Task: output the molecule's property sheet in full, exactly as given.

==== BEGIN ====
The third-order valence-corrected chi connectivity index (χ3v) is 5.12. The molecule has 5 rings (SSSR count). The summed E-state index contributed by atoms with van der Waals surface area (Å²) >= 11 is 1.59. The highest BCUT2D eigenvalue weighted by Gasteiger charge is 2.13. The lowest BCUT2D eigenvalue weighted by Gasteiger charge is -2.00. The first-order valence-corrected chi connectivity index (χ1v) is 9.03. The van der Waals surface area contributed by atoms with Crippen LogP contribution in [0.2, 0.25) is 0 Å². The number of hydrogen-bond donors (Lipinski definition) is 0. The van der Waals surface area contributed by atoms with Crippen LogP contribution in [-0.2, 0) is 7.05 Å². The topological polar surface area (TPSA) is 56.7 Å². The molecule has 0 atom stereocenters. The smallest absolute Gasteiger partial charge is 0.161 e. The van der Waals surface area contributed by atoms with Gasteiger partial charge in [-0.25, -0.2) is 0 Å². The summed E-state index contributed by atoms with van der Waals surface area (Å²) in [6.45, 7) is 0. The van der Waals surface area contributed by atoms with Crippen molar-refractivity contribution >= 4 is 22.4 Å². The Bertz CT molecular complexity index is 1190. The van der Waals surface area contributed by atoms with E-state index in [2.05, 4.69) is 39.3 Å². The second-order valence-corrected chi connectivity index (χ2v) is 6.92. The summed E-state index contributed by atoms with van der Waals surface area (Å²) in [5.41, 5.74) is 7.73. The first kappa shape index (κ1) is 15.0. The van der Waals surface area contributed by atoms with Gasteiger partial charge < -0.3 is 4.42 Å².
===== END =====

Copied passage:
The third-order valence-corrected chi connectivity index (χ3v) is 5.12. The molecule has 5 rings (SSSR count). The summed E-state index contributed by atoms with van der Waals surface area (Å²) >= 11 is 1.59. The highest BCUT2D eigenvalue weighted by Gasteiger charge is 2.13. The lowest BCUT2D eigenvalue weighted by Gasteiger charge is -2.00. The first-order valence-corrected chi connectivity index (χ1v) is 9.03. The van der Waals surface area contributed by atoms with Crippen LogP contribution in [0.2, 0.25) is 0 Å². The number of hydrogen-bond donors (Lipinski definition) is 0. The van der Waals surface area contributed by atoms with Crippen LogP contribution in [-0.2, 0) is 7.05 Å². The topological polar surface area (TPSA) is 56.7 Å². The molecule has 0 atom stereocenters. The smallest absolute Gasteiger partial charge is 0.161 e. The van der Waals surface area contributed by atoms with Gasteiger partial charge in [-0.25, -0.2) is 0 Å². The summed E-state index contributed by atoms with van der Waals surface area (Å²) in [6.45, 7) is 0. The van der Waals surface area contributed by atoms with Crippen molar-refractivity contribution >= 4 is 22.4 Å². The Bertz CT molecular complexity index is 1190. The van der Waals surface area contributed by atoms with E-state index in [2.05, 4.69) is 39.3 Å². The second-order valence-corrected chi connectivity index (χ2v) is 6.92. The summed E-state index contributed by atoms with van der Waals surface area (Å²) in [5.41, 5.74) is 7.73. The first kappa shape index (κ1) is 15.0. The van der Waals surface area contributed by atoms with Gasteiger partial charge < -0.3 is 4.42 Å².